There is a great disturbance in the Force. Acting Defense Secretary Patrick Shanahan's relationship with Congress is going through a rough patch and your humble correspondent has neither the wisdom nor the clairvoyance to see how all of this gets resolved.
Being in the Pentagon now feels a lot like the unsettling aftermath of listening to your parents fight as a kid. After the yelling comes that awful silence, broken only by the BOOM! of slammed doors.
A top Senate Republican and fierce ally of President Donald Trump reportedly exploded at Acting Defense Secretary Patrick Shanahan recently about the U.S. military's plans to withdraw all troops from Syria by the end of April.
"That's the dumbest f******g idea I've ever heard," Sen. Lindsey Graham (R-S.C.) reportedly replied when Shanahan confirmed the Trump administration still plans to complete the Syria withdrawal by April 30.
Later, Graham told Shanahan, "I am now your adversary, not your friend."
U.S. Secretary of Defense Patrick Shanahan speaks at the annual Munich Security Conference in Munich, Germany February 15, 2019. REUTERS/Andreas Gebert
ABOARD A U.S. MILITARY AIRCRAFT (Reuters) - Acting U.S. Defense Secretary Patrick Shanahan said on Saturday he had not yet determined whether a border wall with Mexico was a military necessity or how much Pentagon money would be used.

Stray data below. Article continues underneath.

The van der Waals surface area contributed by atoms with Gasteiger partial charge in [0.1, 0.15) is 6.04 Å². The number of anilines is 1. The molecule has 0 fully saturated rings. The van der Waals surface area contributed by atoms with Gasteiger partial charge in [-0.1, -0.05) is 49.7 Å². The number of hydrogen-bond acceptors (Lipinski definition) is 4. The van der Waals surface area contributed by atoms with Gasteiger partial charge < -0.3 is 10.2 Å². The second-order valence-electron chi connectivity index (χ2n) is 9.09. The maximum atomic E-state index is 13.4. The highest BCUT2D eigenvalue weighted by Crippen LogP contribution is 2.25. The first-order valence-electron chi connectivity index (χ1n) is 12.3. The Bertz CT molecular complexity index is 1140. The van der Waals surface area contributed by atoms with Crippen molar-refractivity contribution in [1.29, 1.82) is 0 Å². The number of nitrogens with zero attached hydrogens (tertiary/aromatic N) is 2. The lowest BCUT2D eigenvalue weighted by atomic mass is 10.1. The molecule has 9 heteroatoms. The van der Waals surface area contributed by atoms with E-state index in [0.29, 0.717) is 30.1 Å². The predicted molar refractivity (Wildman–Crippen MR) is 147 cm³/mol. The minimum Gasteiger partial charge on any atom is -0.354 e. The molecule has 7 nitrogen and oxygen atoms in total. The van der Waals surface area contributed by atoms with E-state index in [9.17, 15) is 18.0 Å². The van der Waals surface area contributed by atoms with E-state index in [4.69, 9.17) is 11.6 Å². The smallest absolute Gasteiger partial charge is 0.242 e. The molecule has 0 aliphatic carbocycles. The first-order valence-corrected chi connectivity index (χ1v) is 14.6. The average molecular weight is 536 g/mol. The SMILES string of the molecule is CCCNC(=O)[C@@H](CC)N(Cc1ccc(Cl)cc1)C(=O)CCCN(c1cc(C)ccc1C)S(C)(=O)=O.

President Donald Trump on Friday declared a national emergency in a bid to fund his promised wall at the U.S.-Mexico border without congressional approval.
Acting U.S. Secretary of Defense Patrick M. Shanahan hosts a bilateral meeting with Japanese Minister of Defense Takeshi Iwaya at the Pentagon, Jan. 16, 2019. (DoD photo by Tech Sgt. Vernon Young Jr.)
You can learn about leaders from the books that inspire them. Former Defense Secretary James Mattis frequently turned to "Meditations" by Marcus Aurelius to put things into perspective – both in combat and in the vipers nest known as Washington, D.C.
Now the torch has been passed to Acting Defense Secretary Patrick Shanahan, who looks to more recent history for leadership lessons. One book he often recommends "Freedom's Forge," about how American industry teamed up with the War Department during World War II to build more ships, planes, and tanks than Germany and Japan could possibly match.
The new defense chief, a former Boeing employee, has reportedly been extremely critical Lockheed Martin's F-35 Lightning II Joint Strike Fighter in private meetings, raising questions about whether he is bias in overseeing the largest weapons program in history.